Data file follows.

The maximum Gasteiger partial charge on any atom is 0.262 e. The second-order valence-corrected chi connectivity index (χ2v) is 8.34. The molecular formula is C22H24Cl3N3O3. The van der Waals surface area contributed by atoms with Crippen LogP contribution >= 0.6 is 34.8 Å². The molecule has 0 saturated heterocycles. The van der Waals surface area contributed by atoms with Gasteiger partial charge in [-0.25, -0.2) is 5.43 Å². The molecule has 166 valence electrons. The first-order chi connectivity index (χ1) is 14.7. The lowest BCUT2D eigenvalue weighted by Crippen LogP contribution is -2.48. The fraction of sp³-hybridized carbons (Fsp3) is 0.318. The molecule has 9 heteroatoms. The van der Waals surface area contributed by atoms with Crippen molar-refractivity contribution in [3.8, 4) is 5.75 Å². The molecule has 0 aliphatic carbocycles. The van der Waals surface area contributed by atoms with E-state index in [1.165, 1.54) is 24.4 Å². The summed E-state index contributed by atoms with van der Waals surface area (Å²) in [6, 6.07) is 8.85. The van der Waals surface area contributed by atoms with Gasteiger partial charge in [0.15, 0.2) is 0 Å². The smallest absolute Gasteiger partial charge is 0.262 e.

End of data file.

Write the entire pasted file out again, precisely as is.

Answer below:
The maximum Gasteiger partial charge on any atom is 0.262 e. The second-order valence-corrected chi connectivity index (χ2v) is 8.34. The molecular formula is C22H24Cl3N3O3. The van der Waals surface area contributed by atoms with Crippen LogP contribution >= 0.6 is 34.8 Å². The molecule has 0 saturated heterocycles. The van der Waals surface area contributed by atoms with Gasteiger partial charge in [-0.25, -0.2) is 5.43 Å². The molecule has 166 valence electrons. The first-order chi connectivity index (χ1) is 14.7. The lowest BCUT2D eigenvalue weighted by Crippen LogP contribution is -2.48. The fraction of sp³-hybridized carbons (Fsp3) is 0.318. The molecule has 9 heteroatoms. The van der Waals surface area contributed by atoms with Crippen molar-refractivity contribution in [3.8, 4) is 5.75 Å². The molecule has 0 aliphatic carbocycles. The van der Waals surface area contributed by atoms with E-state index in [1.165, 1.54) is 24.4 Å². The summed E-state index contributed by atoms with van der Waals surface area (Å²) in [6, 6.07) is 8.85. The van der Waals surface area contributed by atoms with Gasteiger partial charge in [0.15, 0.2) is 0 Å². The smallest absolute Gasteiger partial charge is 0.262 e.